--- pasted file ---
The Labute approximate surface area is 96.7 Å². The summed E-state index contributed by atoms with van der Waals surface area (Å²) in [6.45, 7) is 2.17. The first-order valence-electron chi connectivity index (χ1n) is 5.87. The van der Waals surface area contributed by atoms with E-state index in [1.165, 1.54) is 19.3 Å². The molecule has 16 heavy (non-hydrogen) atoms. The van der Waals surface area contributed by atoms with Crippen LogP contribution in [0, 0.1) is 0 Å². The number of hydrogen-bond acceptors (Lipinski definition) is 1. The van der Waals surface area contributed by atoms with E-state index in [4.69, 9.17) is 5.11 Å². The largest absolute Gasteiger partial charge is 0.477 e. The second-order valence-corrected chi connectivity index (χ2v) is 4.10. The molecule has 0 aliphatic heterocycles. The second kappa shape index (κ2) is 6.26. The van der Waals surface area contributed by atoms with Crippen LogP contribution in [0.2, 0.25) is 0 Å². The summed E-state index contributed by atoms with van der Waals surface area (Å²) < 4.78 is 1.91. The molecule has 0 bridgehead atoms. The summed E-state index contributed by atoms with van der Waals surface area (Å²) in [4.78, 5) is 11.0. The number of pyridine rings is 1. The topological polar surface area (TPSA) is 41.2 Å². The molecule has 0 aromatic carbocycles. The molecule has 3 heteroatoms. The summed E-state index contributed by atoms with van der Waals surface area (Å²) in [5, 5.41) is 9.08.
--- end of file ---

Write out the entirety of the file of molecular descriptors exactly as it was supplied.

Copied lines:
The Labute approximate surface area is 96.7 Å². The summed E-state index contributed by atoms with van der Waals surface area (Å²) in [6.45, 7) is 2.17. The first-order valence-electron chi connectivity index (χ1n) is 5.87. The van der Waals surface area contributed by atoms with E-state index in [1.165, 1.54) is 19.3 Å². The molecule has 16 heavy (non-hydrogen) atoms. The van der Waals surface area contributed by atoms with Crippen LogP contribution in [0, 0.1) is 0 Å². The number of hydrogen-bond acceptors (Lipinski definition) is 1. The van der Waals surface area contributed by atoms with E-state index in [4.69, 9.17) is 5.11 Å². The largest absolute Gasteiger partial charge is 0.477 e. The second-order valence-corrected chi connectivity index (χ2v) is 4.10. The molecule has 0 aliphatic heterocycles. The second kappa shape index (κ2) is 6.26. The van der Waals surface area contributed by atoms with Crippen LogP contribution in [0.2, 0.25) is 0 Å². The summed E-state index contributed by atoms with van der Waals surface area (Å²) < 4.78 is 1.91. The molecule has 0 bridgehead atoms. The summed E-state index contributed by atoms with van der Waals surface area (Å²) in [4.78, 5) is 11.0. The number of pyridine rings is 1. The topological polar surface area (TPSA) is 41.2 Å². The molecule has 0 aromatic carbocycles. The molecule has 3 heteroatoms. The summed E-state index contributed by atoms with van der Waals surface area (Å²) in [5, 5.41) is 9.08.